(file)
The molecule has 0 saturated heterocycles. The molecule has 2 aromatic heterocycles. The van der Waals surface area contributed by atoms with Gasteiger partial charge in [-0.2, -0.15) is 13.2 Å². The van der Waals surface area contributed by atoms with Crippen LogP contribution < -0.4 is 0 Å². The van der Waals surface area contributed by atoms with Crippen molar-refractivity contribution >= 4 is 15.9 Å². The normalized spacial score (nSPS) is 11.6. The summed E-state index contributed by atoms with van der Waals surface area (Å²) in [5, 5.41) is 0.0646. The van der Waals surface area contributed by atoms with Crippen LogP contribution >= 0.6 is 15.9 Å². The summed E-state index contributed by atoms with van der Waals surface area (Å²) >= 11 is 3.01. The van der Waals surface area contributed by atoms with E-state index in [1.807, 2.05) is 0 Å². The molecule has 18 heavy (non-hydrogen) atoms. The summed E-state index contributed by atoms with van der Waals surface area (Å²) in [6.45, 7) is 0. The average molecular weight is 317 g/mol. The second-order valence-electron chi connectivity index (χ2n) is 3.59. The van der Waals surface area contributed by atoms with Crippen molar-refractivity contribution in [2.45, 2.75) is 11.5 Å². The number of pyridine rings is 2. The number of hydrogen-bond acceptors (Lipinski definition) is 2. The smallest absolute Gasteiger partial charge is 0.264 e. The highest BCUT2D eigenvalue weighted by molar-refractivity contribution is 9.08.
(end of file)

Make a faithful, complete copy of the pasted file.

The molecule has 0 saturated heterocycles. The molecule has 2 aromatic heterocycles. The van der Waals surface area contributed by atoms with Gasteiger partial charge in [-0.2, -0.15) is 13.2 Å². The van der Waals surface area contributed by atoms with Crippen LogP contribution < -0.4 is 0 Å². The van der Waals surface area contributed by atoms with Crippen molar-refractivity contribution >= 4 is 15.9 Å². The normalized spacial score (nSPS) is 11.6. The summed E-state index contributed by atoms with van der Waals surface area (Å²) in [5, 5.41) is 0.0646. The van der Waals surface area contributed by atoms with Crippen LogP contribution >= 0.6 is 15.9 Å². The summed E-state index contributed by atoms with van der Waals surface area (Å²) >= 11 is 3.01. The van der Waals surface area contributed by atoms with E-state index in [1.807, 2.05) is 0 Å². The molecule has 18 heavy (non-hydrogen) atoms. The summed E-state index contributed by atoms with van der Waals surface area (Å²) in [6.45, 7) is 0. The average molecular weight is 317 g/mol. The second-order valence-electron chi connectivity index (χ2n) is 3.59. The van der Waals surface area contributed by atoms with Crippen molar-refractivity contribution in [2.45, 2.75) is 11.5 Å². The number of pyridine rings is 2. The number of hydrogen-bond acceptors (Lipinski definition) is 2. The smallest absolute Gasteiger partial charge is 0.264 e. The highest BCUT2D eigenvalue weighted by molar-refractivity contribution is 9.08.